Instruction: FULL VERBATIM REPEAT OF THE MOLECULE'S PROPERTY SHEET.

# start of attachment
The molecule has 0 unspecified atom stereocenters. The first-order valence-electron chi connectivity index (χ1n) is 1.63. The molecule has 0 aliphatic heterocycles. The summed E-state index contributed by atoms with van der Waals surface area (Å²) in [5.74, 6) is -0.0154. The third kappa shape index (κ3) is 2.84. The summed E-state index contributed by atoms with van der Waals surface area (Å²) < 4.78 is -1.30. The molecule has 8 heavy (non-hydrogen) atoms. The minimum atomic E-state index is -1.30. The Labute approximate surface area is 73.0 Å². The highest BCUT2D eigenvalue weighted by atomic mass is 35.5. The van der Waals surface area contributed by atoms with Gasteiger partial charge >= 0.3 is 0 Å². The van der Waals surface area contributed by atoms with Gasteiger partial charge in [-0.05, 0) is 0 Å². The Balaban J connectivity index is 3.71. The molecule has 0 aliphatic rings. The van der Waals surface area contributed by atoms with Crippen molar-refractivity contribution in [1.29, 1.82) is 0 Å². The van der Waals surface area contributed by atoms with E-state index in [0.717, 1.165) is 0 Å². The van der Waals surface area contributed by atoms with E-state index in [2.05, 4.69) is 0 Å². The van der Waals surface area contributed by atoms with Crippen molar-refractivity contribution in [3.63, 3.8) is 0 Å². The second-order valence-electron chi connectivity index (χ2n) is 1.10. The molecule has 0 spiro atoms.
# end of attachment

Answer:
The molecule has 0 unspecified atom stereocenters. The first-order valence-electron chi connectivity index (χ1n) is 1.63. The molecule has 0 aliphatic heterocycles. The summed E-state index contributed by atoms with van der Waals surface area (Å²) in [5.74, 6) is -0.0154. The third kappa shape index (κ3) is 2.84. The summed E-state index contributed by atoms with van der Waals surface area (Å²) < 4.78 is -1.30. The molecule has 8 heavy (non-hydrogen) atoms. The minimum atomic E-state index is -1.30. The Labute approximate surface area is 73.0 Å². The highest BCUT2D eigenvalue weighted by atomic mass is 35.5. The van der Waals surface area contributed by atoms with Gasteiger partial charge >= 0.3 is 0 Å². The van der Waals surface area contributed by atoms with Gasteiger partial charge in [-0.05, 0) is 0 Å². The Balaban J connectivity index is 3.71. The molecule has 0 aliphatic rings. The van der Waals surface area contributed by atoms with Crippen molar-refractivity contribution in [1.29, 1.82) is 0 Å². The van der Waals surface area contributed by atoms with E-state index in [0.717, 1.165) is 0 Å². The van der Waals surface area contributed by atoms with E-state index in [2.05, 4.69) is 0 Å². The van der Waals surface area contributed by atoms with Crippen molar-refractivity contribution in [3.63, 3.8) is 0 Å². The second-order valence-electron chi connectivity index (χ2n) is 1.10. The molecule has 0 spiro atoms.